Album Review: George Fest: A Night To Celebrate the Music of George Harrison
George Fest: A Night To Celebrate the Music of George Harrison comes the day after what would have been Harrison’s 73rd birthday – and it is indeed a celebration, in every sense of the word. Here, Harrison’s legacy is explored by various artists, recorded live way back in September 2014 at the Fonda Theatre in Los Angeles. Harrison’s work is represented across a variety of genres and generations, with stellar results and toe-tapping energy throughout the entire album.
The sheer vigour each performer brings to the stage is palpable: not one of the songs falls flat, which is a tall order for a tribute album to someone so widely lauded. The overall flow is masterful as well, with the setlist arranged in such a way as to encourage a good rise and fall of energy. Norah Jone’s haunting rendition of Something is followed by a peppy cover of Got My Mind Set On You, expertly done by The Killers’ frontman Brandon Flowers. Harrison’s sheer versatility and talent is reflected perfectly in the multi-genre artists representing his work, from torch singers to surf rock and beyond. “Weird” Al Yankovic’s contribution (What Is Life) sounds as unique, valid and totally signature to his style as does the Cold War Kid’s rendition of Taxman.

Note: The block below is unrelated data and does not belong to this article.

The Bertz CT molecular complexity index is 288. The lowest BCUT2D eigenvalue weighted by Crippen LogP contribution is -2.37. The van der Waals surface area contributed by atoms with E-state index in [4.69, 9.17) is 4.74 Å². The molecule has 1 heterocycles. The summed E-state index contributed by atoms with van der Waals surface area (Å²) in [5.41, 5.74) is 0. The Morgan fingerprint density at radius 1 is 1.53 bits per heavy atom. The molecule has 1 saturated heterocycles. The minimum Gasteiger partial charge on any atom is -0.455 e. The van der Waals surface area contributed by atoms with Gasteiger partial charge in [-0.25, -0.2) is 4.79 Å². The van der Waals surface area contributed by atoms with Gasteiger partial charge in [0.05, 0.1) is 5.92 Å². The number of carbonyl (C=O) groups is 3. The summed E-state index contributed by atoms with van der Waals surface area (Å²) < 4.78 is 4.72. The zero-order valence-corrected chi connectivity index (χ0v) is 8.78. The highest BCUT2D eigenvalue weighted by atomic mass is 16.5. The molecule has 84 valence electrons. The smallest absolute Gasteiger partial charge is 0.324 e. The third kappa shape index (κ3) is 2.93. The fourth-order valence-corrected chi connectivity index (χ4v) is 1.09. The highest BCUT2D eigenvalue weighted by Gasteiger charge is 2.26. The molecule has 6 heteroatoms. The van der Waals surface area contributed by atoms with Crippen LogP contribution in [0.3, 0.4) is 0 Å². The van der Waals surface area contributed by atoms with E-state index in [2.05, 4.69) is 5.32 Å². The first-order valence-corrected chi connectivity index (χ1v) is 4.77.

All in all, the album is a wonderfully multifaceted perspective of one of the greatest songwriters of a generation. For fans, or even those less familiar with Harrison’s work, the album provides a beautiful, concise tribute which is full of character. Of course, it’s impossible to fully emulate George Harrison’s legacy – but these artists do a damn good tribute.